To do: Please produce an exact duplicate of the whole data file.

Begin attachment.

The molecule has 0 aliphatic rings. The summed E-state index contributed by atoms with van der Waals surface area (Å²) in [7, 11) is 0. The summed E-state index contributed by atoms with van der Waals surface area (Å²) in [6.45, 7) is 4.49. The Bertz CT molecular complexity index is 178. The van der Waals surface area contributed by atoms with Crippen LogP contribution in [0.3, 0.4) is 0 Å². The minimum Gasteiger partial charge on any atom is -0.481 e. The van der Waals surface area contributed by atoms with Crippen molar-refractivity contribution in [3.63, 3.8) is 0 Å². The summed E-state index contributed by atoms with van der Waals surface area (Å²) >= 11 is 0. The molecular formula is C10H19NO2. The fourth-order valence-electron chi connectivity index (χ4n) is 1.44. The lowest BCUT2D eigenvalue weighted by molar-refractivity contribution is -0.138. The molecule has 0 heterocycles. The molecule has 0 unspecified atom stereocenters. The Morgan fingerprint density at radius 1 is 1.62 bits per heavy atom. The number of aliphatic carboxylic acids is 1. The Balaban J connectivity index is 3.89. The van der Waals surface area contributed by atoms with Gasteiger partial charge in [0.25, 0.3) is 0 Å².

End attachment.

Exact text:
The molecule has 0 aliphatic rings. The summed E-state index contributed by atoms with van der Waals surface area (Å²) in [7, 11) is 0. The summed E-state index contributed by atoms with van der Waals surface area (Å²) in [6.45, 7) is 4.49. The Bertz CT molecular complexity index is 178. The van der Waals surface area contributed by atoms with Crippen LogP contribution in [0.3, 0.4) is 0 Å². The minimum Gasteiger partial charge on any atom is -0.481 e. The van der Waals surface area contributed by atoms with Crippen molar-refractivity contribution in [3.63, 3.8) is 0 Å². The summed E-state index contributed by atoms with van der Waals surface area (Å²) >= 11 is 0. The molecular formula is C10H19NO2. The fourth-order valence-electron chi connectivity index (χ4n) is 1.44. The lowest BCUT2D eigenvalue weighted by molar-refractivity contribution is -0.138. The molecule has 0 heterocycles. The molecule has 0 unspecified atom stereocenters. The Morgan fingerprint density at radius 1 is 1.62 bits per heavy atom. The number of aliphatic carboxylic acids is 1. The Balaban J connectivity index is 3.89. The van der Waals surface area contributed by atoms with Gasteiger partial charge in [0.25, 0.3) is 0 Å².